Street Play 1:10 Minutes

By Wildman, Eugene | Chicago Review, Summer-Fall 1996 | Go to article overview

Street Play 1:10 Minutes


Wildman, Eugene, Chicago Review


Musicians - one flute, one harmonica, walking side-by-side and playing different songs, the flute something Renaissance-like and polyphonic, the harmonica something more like jazz or German atonal. They proceed to where a small group is gathered, stop at the periphery, and cease playing.

Group - half a dozen or so, one in a camel hair coat, very burly. They are watching Doliner's overcoat (with or without Doliner lui-meme in it) ask a young man for his wallet. (The overcoat is very long and blue, something of a cross between an old Navy coat - which it is - and an old-fashioned New York's finest coat.) The coat pushes a young man against a wall before asking for a wallet. The man goes through the wallet with great deliberateness. "Where is the card?" he asks, pushing the young man (who makes a slow and feeble attempt to get away) against the wall again.

There has to be a getaway car parked about 25 feet away, which now pulls up in front of the group. The doors swing open, front and rear. It decidedly should be a 4-door car. Doliner's overcoat starts to take the young man to the car, saying (perhaps) "No card." The burly man in the camel hair coat abruptly and violently shoves the young man into the car. In fact, rather than shoving the young man, the man in the camel hair coat should give the young man a fairly violent chop in the back, as he is bent over getting into the car. …

The rest of this article is only available to active members of Questia

Already a member? Log in now.

Notes for this article

Add a new note
If you are trying to select text to create highlights or citations, remember that you must now click or tap on the first word, and then click or tap on the last word.
One moment ...
Default project is now your active project.
Project items

Items saved from this article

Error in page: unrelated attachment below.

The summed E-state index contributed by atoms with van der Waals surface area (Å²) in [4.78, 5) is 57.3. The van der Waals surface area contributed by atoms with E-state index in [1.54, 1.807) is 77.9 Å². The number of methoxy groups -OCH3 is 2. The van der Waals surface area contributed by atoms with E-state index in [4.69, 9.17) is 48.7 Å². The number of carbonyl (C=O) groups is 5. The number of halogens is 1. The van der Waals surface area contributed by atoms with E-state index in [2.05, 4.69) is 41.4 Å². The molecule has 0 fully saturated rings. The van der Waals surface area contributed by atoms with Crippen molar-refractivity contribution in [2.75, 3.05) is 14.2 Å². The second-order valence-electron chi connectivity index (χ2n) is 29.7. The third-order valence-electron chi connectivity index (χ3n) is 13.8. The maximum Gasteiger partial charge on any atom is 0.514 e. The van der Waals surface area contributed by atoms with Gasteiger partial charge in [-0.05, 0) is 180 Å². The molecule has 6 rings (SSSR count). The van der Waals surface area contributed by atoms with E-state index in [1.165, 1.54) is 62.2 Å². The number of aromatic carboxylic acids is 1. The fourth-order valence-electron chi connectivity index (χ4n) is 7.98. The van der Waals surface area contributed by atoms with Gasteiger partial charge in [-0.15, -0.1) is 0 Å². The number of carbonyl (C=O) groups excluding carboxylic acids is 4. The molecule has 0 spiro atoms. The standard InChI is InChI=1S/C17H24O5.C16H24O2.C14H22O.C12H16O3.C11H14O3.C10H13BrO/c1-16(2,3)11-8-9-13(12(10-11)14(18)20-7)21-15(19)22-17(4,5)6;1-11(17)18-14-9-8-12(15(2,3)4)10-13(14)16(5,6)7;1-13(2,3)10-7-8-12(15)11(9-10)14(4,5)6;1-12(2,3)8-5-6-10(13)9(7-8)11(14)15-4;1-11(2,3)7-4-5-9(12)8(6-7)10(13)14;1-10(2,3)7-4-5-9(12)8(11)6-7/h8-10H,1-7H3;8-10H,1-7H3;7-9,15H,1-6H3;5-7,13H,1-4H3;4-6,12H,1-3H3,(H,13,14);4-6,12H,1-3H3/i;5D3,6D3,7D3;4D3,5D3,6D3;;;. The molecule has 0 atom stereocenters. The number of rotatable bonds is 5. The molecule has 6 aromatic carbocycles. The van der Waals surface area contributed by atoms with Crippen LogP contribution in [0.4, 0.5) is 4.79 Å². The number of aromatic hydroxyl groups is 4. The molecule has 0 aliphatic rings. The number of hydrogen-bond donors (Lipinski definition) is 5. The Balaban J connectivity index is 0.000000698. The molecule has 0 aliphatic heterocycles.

This article has been saved
Highlights (0)
Some of your highlights are legacy items.

Highlights saved before July 30, 2012 will not be displayed on their respective source pages.

You can easily re-create the highlights by opening the book page or article, selecting the text, and clicking “Highlight.”

Citations (0)
Some of your citations are legacy items.

Any citation created before July 30, 2012 will labeled as a “Cited page.” New citations will be saved as cited passages, pages or articles.

We also added the ability to view new citations from your projects or the book or article where you created them.

Notes (0)
Bookmarks (0)

You have no saved items from this article

Project items include:
  • Saved book/article
  • Highlights
  • Quotes/citations
  • Notes
  • Bookmarks
Notes
Cite this article

Cited article

Style
Citations are available only to our active members.
Buy instant access to cite pages or passages in MLA, APA and Chicago citation styles.

(Einhorn, 1992, p. 25)

(Einhorn 25)

1. Lois J. Einhorn, Abraham Lincoln, the Orator: Penetrating the Lincoln Legend (Westport, CT: Greenwood Press, 1992), 25, http://www.questia.com/read/27419298.

Cited article

Street Play 1:10 Minutes
Settings

Settings

Typeface
Text size Smaller Larger Reset View mode
Search within

Search within this article

Look up

Look up a word

  • Dictionary
  • Thesaurus
Please submit a word or phrase above.
Print this page

Print this page

Why can't I print more than one page at a time?

Help
Full screen

matching results for page

    Questia reader help

    How to highlight and cite specific passages

    1. Click or tap the first word you want to select.
    2. Click or tap the last word you want to select, and you’ll see everything in between get selected.
    3. You’ll then get a menu of options like creating a highlight or a citation from that passage of text.

    OK, got it!

    Cited passage

    Style
    Citations are available only to our active members.
    Buy instant access to cite pages or passages in MLA, APA and Chicago citation styles.

    "Portraying himself as an honest, ordinary person helped Lincoln identify with his audiences." (Einhorn, 1992, p. 25).

    "Portraying himself as an honest, ordinary person helped Lincoln identify with his audiences." (Einhorn 25)

    "Portraying himself as an honest, ordinary person helped Lincoln identify with his audiences."1

    1. Lois J. Einhorn, Abraham Lincoln, the Orator: Penetrating the Lincoln Legend (Westport, CT: Greenwood Press, 1992), 25, http://www.questia.com/read/27419298.

    Cited passage

    Thanks for trying Questia!

    Please continue trying out our research tools, but please note, full functionality is available only to our active members.

    Your work will be lost once you leave this Web page.

    Buy instant access to save your work.

    Already a member? Log in now.

    Oops!

    An unknown error has occurred. Please click the button below to reload the page. If the problem persists, please try again in a little while.